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20121027
20121104
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Search Results 0 to 36 of about 37 (some duplicates have been removed)
strength, which is new york's coastal environment, that's what made new york new york, right? new york harbor, hudson river, to the erie canal, and you were out west. that was new york. what made manhattan manhattan was the underground infrastructure. that engineering marvel. once you now say, well, that can flood, and you can't even find a way to pump out the water, you take the greatest asset and you make it a liability. and it's a frightening premise to deal with, you know? i think that's one of the reasons why denial is so much easier. because once you say, yes, extreme weather is here to say, we have to redesign this environment environment, well that's a big undertaking and it's threatening to many. i think that's where we are. >> can new york city escape the sort of national flurosis? it's a fight on the national level. out of necessity, can new york state and new york city lead on this issue because we have to, even if the rest of the country isn't ready to arrive at any consensus and make any big national decisions? >> we're going to try. you know, what we practice in new york
extensively. some has warned it has gotten too big. they say it is damaging the environment and ruining people's health. >> from the center, you cannot see what is happening in alps. people have been quarrying marble here since ancient times. even today, a bathtub or garden walk away made of this marble is considered the height of luxury. the region is dependent on marble. excavating equipment has been used and it has changed the surrounding durant -- surrounding landscape entirely. what was once an individual craft has turned into a mechanized industry. environmental activists are fighting against the destruction of the home region. >> to save the alps, the quarrries should be closed if they are at 1,400 meters or higher. >> a century ago, 120,000 tons of marble were quarried here annually. today, it is 5 million tons a year. only a quarter of this is raw material for stonecutters or studios like this one in carrera. the whole new industry is being served. today, 3/4 of the marble is ground to dust. these facilities, most belonging to multinational corporations, would not allow us to film ins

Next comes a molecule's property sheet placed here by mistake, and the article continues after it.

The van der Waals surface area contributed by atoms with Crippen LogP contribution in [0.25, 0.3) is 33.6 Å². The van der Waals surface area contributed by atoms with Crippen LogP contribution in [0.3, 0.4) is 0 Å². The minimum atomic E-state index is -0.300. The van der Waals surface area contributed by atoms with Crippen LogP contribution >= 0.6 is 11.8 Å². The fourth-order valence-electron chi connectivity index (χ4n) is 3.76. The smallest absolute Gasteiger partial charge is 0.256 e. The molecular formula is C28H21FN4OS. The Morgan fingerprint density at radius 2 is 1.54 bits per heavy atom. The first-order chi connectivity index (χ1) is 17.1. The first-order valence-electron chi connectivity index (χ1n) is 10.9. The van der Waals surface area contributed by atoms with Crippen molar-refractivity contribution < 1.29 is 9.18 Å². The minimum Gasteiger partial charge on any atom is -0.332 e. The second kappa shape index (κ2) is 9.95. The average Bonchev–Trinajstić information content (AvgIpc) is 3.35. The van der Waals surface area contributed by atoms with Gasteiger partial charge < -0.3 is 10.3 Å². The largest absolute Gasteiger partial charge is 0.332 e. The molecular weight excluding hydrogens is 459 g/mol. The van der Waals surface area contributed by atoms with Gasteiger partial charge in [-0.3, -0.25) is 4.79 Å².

per day. bees live in highly organized societies that adapt rapidly to their environment, but they are under increasing threat from humans. this film director spent five years researching why bees were dying out. his film aims to wake people up to the problem. >> over the last six years, 30% of the population has died every year in europe, north america, and china. in parts of switzerland, the number is 70%. sometimes in america, it is between 50% and 70%, but on average, 30% every year. if it keeps going on like that, our valleys will soon look pretty sad. >> they're dying because of mites, bacteria, and parasites, a result of large-scale beekeeping. >> >> it is like wit -- >> it is like we are capitalists. we want to grow. total global domination. >> miller looks after 15,000 hives. he moves them between plantations of apple and -- allman and apple blossom, transporting them all across the u.s. -- plantations of almond and apple blossom. >> in reality, agriculture has to work in partnership with the bees, but when i approached agriculture department's in switzerland, th
themselves quite well in the debates. but the point is, they're in this larger environment, what is going to go on. i worry we're going to see muddling through instead of clear-cut tax reform, infrastructure program, clear-cut ways to improve education. >> joe, i remember a couple of years ago -- >> i do it every year. >> but a series of wonderful articles, before the midterm for "time" magazine. you talked over a lot of the midwest, middle class. and you found that the -- china came up ten times as often as afghanistan -- >> 20. >> 20 types as often as afghanistan. when you look at the -- what an average middle-class american family is facing, particularly kind of people who work in factories, they're up against probably a generation of this kind of wage competition and -- possibly wage deflation because of china, things. do you -- what do you think happens to the politics of america if that middle class is not appreciably better five, six, eight years from now? >> well, we're heading toward, i think, a demographic period of real difficulty as the white majority declines. and there's --